Websites, applications, backend databases, and origin servers make up an organization’s web presence. An organization’s web presence is not always located behind the corporate firewall, so it is the first area that risk managers must address.
Many of the latest data breaches that have made headlines were directly related to hackers taking advantage of web security risks, gaining access to downstream databases, and stealing data from backend servers. All of this activity was performed by hackers using the internet, coming from the outside in.
Today, most organizations’ web presence is hosted in a content delivery network of some sort, often just called the cloud. It makes the most sense to protect that presence by using security in the cloud as well. Here are five web security risks that organizations can address with cloud-based security services.
One of the biggest emerging web security risks is the threat of bots. Hackers are creating large botnets made up of compromised computers, smartphones, internet of things devices, etc. and using them to perform all sorts of malicious activities against your web presence. This activity can be completely thwarted by implementing cloud-based bot management services.
DDoS attacks against an organization’s web presence cause latency, outages, and downtime. Often, the motivations for these web attacks are financial. Hackers use threats of pending DDoS attacks as a form of extortion to get their victims to pay a ransom and avoid being attacked. DDoS attacks can be extremely detrimental to an organization’s lines of business. Organizations can quickly implement cloud-based DDoS protection services — sometimes in just a few hours — to address these web security risks.
Internet-facing application attacks
Internet-facing applications are under a constant barrage of attacks from hackers looking to take advantage of application vulnerabilities that have been unknowingly exposed. Web application firewalls can manage the risks associated with application-targeted attacks by preventing malicious internet traffic from reaching web and application servers.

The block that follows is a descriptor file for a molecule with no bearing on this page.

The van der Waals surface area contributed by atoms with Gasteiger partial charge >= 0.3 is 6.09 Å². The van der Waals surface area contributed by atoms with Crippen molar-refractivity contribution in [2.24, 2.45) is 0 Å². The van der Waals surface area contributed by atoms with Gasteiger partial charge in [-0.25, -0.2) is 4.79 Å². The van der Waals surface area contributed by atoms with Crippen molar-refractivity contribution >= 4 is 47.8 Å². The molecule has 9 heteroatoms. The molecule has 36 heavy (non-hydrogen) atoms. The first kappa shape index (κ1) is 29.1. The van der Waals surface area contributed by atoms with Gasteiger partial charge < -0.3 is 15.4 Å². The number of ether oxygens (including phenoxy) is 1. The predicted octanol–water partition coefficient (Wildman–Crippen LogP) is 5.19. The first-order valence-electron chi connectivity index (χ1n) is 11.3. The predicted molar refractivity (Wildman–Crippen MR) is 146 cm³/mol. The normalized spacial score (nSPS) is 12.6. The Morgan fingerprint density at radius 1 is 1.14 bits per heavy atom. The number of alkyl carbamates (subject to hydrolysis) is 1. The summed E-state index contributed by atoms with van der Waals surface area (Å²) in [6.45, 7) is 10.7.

Protecting APIs, apps and backend servers is often overlooked. As a result, hackers have discovered these areas as untapped territory for stealing data, money, etc. APIs use primarily machine-to-machine communications, so most people believe they are of little risk. That is definitely not the case, so organizations should strongly consider implementing API security services.
Many organizations allow online users to upload pictures, claims, forms, videos, and other content to an organization’s website. Malware uploaded via these means could potentially infect the site and its applications — and also turn the site into a distribution point used to spread malware to other sites, applications, visitors, and even partners. Cloud-based malware detection technologies can address this problem.
Unfortunately, cyberattacks are here to stay. But organizations that continually evaluate their approach, proactively implement solutions, and follow best practices to protect against web security risks are better positioned to stay ahead of hackers.